By Marian Wright Edelman
The National COVID Week of Remembrance and Action came to a close with new hope that the pandemic may finally be transitioning out of the “full-blown” phase to a more controlled one in the United States, and that vaccines might soon be on the way for the youngest American children. But there were also new reminders of how devastating the pandemic has already been for millions of American families.
Researchers from the Black Coalition Against COVID (BCAC), the Equity Research and Innovation Center at Yale School of Medicine, and the Satcher Health Leadership Institute at Morehouse School of Medicine recently issued the report The State of Black America and COVID-19: A Two-Year Assessment, warning that the pandemic and its effects are far from over for many Americans, especially Black Americans and other communities of color. This latest report was commissioned in part to acknowledge that in January 2022—nearly two years into the pandemic—COVID-19 hospitalization rates for Black Americans were the highest they had been since the pandemic’s start. As Yale scholar and Presidential COVID-19 Health Equity Task Force chair Dr. Marcella Nunez-Smith wrote, “We hope to bring attention to the continued burden of COVID-19 in the Black community, even as we as a nation have made incredible progress overall . . . Given generations of systemic disinvestment in the health of Black communities in the United States, the starkly disproportionate rates of COVID-19 illness and death are not surprising.” Dr. Nunez-Smith also said: “I have a visceral reaction every time someone says we have to get back to normal because normal is what got us here. We need to get back to a new normal.”
The researchers emphasized that the disparities they see are not due to any differences in genetic predisposition, but were “the predictable result of structural and societal realities”—including that Black Americans were more likely to be considered essential workers; to live in multi-generational households, crowded homes, and densely populated urban areas; and to suffer from health conditions rooted in pre-existing health disparities, including exposure to environmental toxins, obesity, hypertension, diabetes, and chronic kidney disease, that contributed to greater risk for infection and serious illness. One of the starkest results has been that Black Americans ages 65-74 were five times more likely to die from COVID-19 than their white counterparts. But troubling disparities also run deep for Black Americans who recovered or who are still struggling to recover from COVID and for Black adults and children who may not even have gotten sick themselves but whose families experienced setbacks and devastating losses.
For example, Black Americans were twice as likely to experience food insecurity and more likely to experience pandemic-related anxiety, depression, and substance use disorders than white Americans. The BCAC team is now concerned about looming disparities in access to services and treatment for long COVID. Studies have found Black students and other students of color lost about one year of learning time during the pandemic, while white students lost to four to eight months. And there are also deep disparities in the number of children who suffered the most painful loss of all: one or both parents, a grandparent, or another caregiver dying from COVID-19.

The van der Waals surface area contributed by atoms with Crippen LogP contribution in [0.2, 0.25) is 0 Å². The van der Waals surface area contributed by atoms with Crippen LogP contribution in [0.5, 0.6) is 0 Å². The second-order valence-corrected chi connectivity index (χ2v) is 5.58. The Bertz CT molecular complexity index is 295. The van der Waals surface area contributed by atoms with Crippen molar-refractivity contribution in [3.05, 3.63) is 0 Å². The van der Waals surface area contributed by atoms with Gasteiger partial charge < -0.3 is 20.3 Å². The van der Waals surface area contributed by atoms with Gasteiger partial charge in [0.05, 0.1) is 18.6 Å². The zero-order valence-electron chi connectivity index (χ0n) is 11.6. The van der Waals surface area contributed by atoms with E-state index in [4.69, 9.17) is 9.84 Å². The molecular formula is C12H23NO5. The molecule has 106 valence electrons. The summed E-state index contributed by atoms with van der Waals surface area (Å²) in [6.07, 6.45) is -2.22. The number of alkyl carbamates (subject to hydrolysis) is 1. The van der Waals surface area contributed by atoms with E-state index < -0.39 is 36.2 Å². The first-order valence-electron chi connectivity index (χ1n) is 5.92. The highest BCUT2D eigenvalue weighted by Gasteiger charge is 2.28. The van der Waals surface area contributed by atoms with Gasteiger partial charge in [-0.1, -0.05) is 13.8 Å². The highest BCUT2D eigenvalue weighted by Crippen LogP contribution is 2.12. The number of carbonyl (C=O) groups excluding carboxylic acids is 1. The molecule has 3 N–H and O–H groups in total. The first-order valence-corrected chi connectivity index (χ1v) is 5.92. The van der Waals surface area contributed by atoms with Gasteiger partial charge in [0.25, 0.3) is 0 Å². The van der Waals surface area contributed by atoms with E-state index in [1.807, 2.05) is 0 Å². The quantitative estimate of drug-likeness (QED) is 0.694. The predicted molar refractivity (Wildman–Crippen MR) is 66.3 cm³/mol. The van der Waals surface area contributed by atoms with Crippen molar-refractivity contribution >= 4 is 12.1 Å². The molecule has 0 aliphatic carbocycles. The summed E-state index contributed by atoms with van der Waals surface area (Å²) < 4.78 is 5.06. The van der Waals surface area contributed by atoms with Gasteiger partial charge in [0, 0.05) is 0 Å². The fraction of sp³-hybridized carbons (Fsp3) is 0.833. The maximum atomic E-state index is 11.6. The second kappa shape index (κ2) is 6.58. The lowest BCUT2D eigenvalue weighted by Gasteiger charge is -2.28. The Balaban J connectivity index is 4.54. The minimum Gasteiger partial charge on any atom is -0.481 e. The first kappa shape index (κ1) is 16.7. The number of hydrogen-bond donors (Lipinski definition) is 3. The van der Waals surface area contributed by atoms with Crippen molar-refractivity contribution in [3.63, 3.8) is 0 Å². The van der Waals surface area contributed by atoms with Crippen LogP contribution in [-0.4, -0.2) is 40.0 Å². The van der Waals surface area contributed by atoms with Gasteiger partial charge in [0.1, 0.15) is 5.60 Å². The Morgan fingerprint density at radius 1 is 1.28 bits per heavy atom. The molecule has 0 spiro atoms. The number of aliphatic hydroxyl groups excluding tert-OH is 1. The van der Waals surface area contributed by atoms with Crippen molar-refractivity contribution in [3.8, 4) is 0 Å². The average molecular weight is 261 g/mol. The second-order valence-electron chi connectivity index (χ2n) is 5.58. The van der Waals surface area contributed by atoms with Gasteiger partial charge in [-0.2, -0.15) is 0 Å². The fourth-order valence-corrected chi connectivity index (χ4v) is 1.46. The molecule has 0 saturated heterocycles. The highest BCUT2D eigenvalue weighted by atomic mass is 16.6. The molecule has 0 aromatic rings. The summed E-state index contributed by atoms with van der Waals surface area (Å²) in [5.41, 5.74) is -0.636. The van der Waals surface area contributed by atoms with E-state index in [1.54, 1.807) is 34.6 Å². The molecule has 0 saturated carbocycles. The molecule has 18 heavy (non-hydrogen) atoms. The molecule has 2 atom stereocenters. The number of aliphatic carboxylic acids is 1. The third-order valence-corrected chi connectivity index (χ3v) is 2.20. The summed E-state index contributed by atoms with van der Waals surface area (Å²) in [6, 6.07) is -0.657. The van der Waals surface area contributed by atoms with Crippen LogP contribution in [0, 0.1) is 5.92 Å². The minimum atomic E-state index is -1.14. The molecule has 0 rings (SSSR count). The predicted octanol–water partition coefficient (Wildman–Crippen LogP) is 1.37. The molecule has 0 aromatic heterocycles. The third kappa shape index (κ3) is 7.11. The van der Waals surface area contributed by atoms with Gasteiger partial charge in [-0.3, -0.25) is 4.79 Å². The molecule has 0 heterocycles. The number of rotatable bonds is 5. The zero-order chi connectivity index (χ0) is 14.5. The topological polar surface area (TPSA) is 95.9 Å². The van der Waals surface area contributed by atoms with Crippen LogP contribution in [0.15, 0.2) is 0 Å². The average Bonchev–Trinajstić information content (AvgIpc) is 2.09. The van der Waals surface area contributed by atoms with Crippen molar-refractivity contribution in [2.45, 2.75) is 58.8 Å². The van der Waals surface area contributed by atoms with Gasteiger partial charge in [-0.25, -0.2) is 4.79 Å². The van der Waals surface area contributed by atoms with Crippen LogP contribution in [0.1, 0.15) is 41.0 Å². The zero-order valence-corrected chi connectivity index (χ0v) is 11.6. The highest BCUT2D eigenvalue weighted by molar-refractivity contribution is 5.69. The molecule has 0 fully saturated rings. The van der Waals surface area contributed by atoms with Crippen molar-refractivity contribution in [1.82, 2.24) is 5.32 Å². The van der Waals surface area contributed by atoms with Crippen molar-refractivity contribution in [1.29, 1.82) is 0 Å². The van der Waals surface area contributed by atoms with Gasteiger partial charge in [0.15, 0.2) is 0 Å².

More than 200,000 U.S. children have now lost a primary or secondary caregiver due to the pandemic, and research shows 65 percent of children who lost a primary caregiver were children of racial and ethnic minorities. For all of these children, any talk about relief at getting back to “normal” is impossibly cruel. Children grieving the loss of a parent are at higher risk of traumatic prolonged grief and depression, poor academic performance, and economic insecurity. Their lives will have a before and an after but will never have the same normal again—and they deserve a new, better normal most of all.
We know the root causes of these disparities, we have seen the devastating results, and now it is up to our nation to move forward with solutions. The State of Black America and COVID-19 ends with a series of twelve concrete action steps. As BCAC co-founder Dr. Reed Tuckson writes, “As of this report’s release, we understand that there remains unfinished work yet to do to save and protect our communities from the COVID-19 pandemic. We commissioned this two-year report because we believe it is important to examine the consequences of the pandemic for Black America. However, because we have a profound respect for Black life and survival, and indeed for all life, we understand that even after the pandemic resolves, the disparities in health status experienced by the Black community prior to the pandemic must be urgently addressed . . . All of the organizations that have come together under this coalition are committed to working tirelessly until this pandemic ends as well as vigorously addressing the preexisting health challenges that have plagued our community for far too long.”
We must all share the same mission.